- Taking a trip to the local bookshop or town library is not possible in many countries at the moment due to the coronavirus. So visit your favorite online story to purchase an appropriate bird book.
- Show the child a picture of a bird in the book and ask if they know its name.
- Conduct mini-challenges. “The first one to spot a robin today.” “The first to identify a new garden bird this weekend”. “How many birds in your book can we spot in the garden today?”
- Buy a bird memory game or a set of bird flashcards.
“Why do male birds look different to female birds?”
As well as enabling birds to be identified, these books will introduce the child to another interesting fact. Males and females of the same species sometimes have quite radically different plumage. For example, the child may like to look carefully at the house sparrows in the garden. They may notice that some have a neat grey cap, black bib and chestnut back. These are the males. The plumage of other house sparrows is various shades of grey and brown. These are the females. (Pictures from Pixabay).
Or see if the child can distinguish the male blackbird from the female. The male has glossy black plumage, and a bright orange-yellow beak and eye-ring. The female blackbird isn’t black at all but is brown, with a brown beak.
As you go through the book with the child, point out these differences. He or she can then identify not only the species, but also whether it’s a male or female. Of course, once you have pointed these differences out to the budding birdwatcher, you know what question is coming …
“WHY are male birds more colorful than female birds?”
Some of these beginners’ books may give the answer; others may not. There are three main reasons. The first is that male birds have to compete with other male birds for territory. They often use feather color to warn potential rivals off their own patch. Second, male birds have to attract the attention of a mate. Bright plumage is one of the ways they can do this. Scientists think that in some species, a female judges a male’s health and ability to take good care of the nestlings by the state and color of its plumage. Third, in most species, it’s the female bird that sits on the nest and broods the eggs. It’s an evolutionary advantage to look as inconspicuous as possible so as not to be noticed by a passing predator.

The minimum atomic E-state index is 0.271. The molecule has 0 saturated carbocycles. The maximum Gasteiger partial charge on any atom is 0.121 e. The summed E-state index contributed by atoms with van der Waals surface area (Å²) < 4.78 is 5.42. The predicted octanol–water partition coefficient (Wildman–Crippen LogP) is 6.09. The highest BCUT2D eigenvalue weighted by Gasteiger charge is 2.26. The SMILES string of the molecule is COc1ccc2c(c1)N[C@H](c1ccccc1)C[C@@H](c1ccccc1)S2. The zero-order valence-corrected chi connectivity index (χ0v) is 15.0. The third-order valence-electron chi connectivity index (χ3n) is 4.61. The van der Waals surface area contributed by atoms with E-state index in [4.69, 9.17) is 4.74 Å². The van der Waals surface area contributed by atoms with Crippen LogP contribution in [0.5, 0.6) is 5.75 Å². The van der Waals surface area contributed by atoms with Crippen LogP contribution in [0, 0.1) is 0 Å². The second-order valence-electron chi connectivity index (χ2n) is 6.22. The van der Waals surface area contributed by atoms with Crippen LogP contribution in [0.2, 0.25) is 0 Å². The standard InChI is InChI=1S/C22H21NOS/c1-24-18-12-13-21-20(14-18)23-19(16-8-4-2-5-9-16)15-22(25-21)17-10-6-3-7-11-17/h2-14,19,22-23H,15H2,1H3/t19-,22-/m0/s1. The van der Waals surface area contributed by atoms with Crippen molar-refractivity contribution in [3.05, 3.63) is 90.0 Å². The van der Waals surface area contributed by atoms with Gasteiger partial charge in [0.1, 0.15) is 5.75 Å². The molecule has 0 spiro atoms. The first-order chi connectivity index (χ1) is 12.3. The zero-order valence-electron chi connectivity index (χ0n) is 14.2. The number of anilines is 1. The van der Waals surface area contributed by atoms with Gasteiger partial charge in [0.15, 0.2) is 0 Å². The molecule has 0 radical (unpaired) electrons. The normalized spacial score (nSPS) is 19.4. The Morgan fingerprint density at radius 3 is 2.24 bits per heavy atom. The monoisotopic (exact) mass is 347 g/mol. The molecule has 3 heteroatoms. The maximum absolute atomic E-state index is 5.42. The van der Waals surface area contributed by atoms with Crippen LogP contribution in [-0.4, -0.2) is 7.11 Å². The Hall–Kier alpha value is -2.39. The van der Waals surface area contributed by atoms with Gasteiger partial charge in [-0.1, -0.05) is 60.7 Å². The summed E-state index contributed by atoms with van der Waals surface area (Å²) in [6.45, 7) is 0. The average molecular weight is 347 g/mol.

Best bird books for older children
As the young birdwatcher grows in knowledge, they may be keen to identify birds seen elsewhere: on family day trips or holidays, for example. This is where a more comprehensive field guide — perhaps covering all the birds seen in that country, region or state — is invaluable. So let’s look at some bird books for older children.
An important difference between the simpler books on garden birds and these more comprehensive field guides is that whereas the former books usually have photographs of birds, the field guides will have hand-drawn illustrations.
This is because an illustration is more detailed and technical. It enables the illustrator to show all the physical traits used to identify a bird, highlight the key plumage differences between species, and point out the distinguishing marks better. The illustrations will also cover the differences between the sexes in more detail. They will show how a bird’s plumage can change as they mature, or even through the seasons. These often detailed differences are not always visible in photographs, when lighting, weather conditions and the position of the bird affect the outcome.
If the child shows the enthusiasm to take their hobby further, one useful skill is to be able to name what are called the “main feather tracts.” These are the names given to the different groups of feathers on a bird. A good field guide will have a drawing of a stereotypical bird with all the main feather tracts captioned.
What’s the best European bird field guide?
For European readers, a highly recommended field guide is The Collins Bird Guide by Peter J. Grant and Lars Svensson.
It describes 722 species which breed or regularly occur in Europe, North Africa and the Middle East. The illustrations are outstanding. I particularly like the addition of tiny “distant views” showing what each species looks like at long range. Or in poor light (as they are so often seen). Brief captions highlight particularly useful clues to identify a species. Moreover, the illustrations cover male, female and juvenile birds, as well as birds in flight.
Breeding biology and migratory habits are briefly described where these are important for identification. Clear distribution maps are useful to establish whether it is reasonable to expect to see a certain species somewhere.
The authors also make an outstanding effort to describe bird song and calls in words — not an easy task! Just turning to one at random, let’s look at the oystercatcher. We read that ‘its piping call has typical phrases, accelerating “kip-kip-kip-kip-kip” running into a fast “kliklikli…” and a distinctive bubbling trill “prrrrrrr…” while its flight song contains slower “plee-ah plee-ah plee-ah …” in time with wingbeats.’